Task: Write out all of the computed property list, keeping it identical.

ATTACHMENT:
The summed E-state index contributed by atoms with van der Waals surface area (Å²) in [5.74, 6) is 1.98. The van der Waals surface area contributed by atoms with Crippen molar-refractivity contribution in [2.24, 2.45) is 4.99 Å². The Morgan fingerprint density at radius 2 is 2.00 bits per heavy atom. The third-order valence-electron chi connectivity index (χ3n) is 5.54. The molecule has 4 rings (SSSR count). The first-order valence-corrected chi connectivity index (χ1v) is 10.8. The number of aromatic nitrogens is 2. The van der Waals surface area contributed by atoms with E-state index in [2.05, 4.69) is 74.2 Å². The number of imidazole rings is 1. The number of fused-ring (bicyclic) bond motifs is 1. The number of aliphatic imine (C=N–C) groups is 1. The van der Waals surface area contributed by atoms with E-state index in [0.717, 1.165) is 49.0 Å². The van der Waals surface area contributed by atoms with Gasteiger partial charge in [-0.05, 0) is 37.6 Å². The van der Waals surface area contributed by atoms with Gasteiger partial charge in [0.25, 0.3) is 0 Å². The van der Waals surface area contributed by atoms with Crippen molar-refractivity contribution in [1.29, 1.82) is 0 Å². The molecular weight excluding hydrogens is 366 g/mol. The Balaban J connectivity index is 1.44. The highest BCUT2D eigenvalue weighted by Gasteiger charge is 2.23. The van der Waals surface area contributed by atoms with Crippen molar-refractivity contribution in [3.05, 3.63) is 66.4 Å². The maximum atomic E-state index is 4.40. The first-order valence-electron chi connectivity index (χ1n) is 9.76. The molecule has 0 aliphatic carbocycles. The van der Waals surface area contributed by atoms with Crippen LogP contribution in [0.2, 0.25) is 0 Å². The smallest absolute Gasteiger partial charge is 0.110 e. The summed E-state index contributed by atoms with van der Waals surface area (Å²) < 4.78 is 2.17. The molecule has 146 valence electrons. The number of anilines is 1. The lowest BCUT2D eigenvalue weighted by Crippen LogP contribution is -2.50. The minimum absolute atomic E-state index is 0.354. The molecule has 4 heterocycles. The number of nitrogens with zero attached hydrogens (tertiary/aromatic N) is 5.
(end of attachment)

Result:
The summed E-state index contributed by atoms with van der Waals surface area (Å²) in [5.74, 6) is 1.98. The van der Waals surface area contributed by atoms with Crippen molar-refractivity contribution in [2.24, 2.45) is 4.99 Å². The Morgan fingerprint density at radius 2 is 2.00 bits per heavy atom. The third-order valence-electron chi connectivity index (χ3n) is 5.54. The molecule has 4 rings (SSSR count). The first-order valence-corrected chi connectivity index (χ1v) is 10.8. The number of aromatic nitrogens is 2. The van der Waals surface area contributed by atoms with E-state index in [2.05, 4.69) is 74.2 Å². The number of imidazole rings is 1. The number of fused-ring (bicyclic) bond motifs is 1. The number of aliphatic imine (C=N–C) groups is 1. The van der Waals surface area contributed by atoms with E-state index in [0.717, 1.165) is 49.0 Å². The van der Waals surface area contributed by atoms with Gasteiger partial charge in [-0.05, 0) is 37.6 Å². The van der Waals surface area contributed by atoms with Gasteiger partial charge in [0.25, 0.3) is 0 Å². The van der Waals surface area contributed by atoms with Crippen molar-refractivity contribution in [1.29, 1.82) is 0 Å². The molecular weight excluding hydrogens is 366 g/mol. The Balaban J connectivity index is 1.44. The highest BCUT2D eigenvalue weighted by Gasteiger charge is 2.23. The van der Waals surface area contributed by atoms with Crippen molar-refractivity contribution in [3.05, 3.63) is 66.4 Å². The maximum atomic E-state index is 4.40. The first-order valence-electron chi connectivity index (χ1n) is 9.76. The molecule has 0 aliphatic carbocycles. The van der Waals surface area contributed by atoms with Crippen LogP contribution in [0.2, 0.25) is 0 Å². The smallest absolute Gasteiger partial charge is 0.110 e. The summed E-state index contributed by atoms with van der Waals surface area (Å²) < 4.78 is 2.17. The molecule has 146 valence electrons. The number of anilines is 1. The lowest BCUT2D eigenvalue weighted by Crippen LogP contribution is -2.50. The minimum absolute atomic E-state index is 0.354. The molecule has 4 heterocycles. The number of nitrogens with zero attached hydrogens (tertiary/aromatic N) is 5.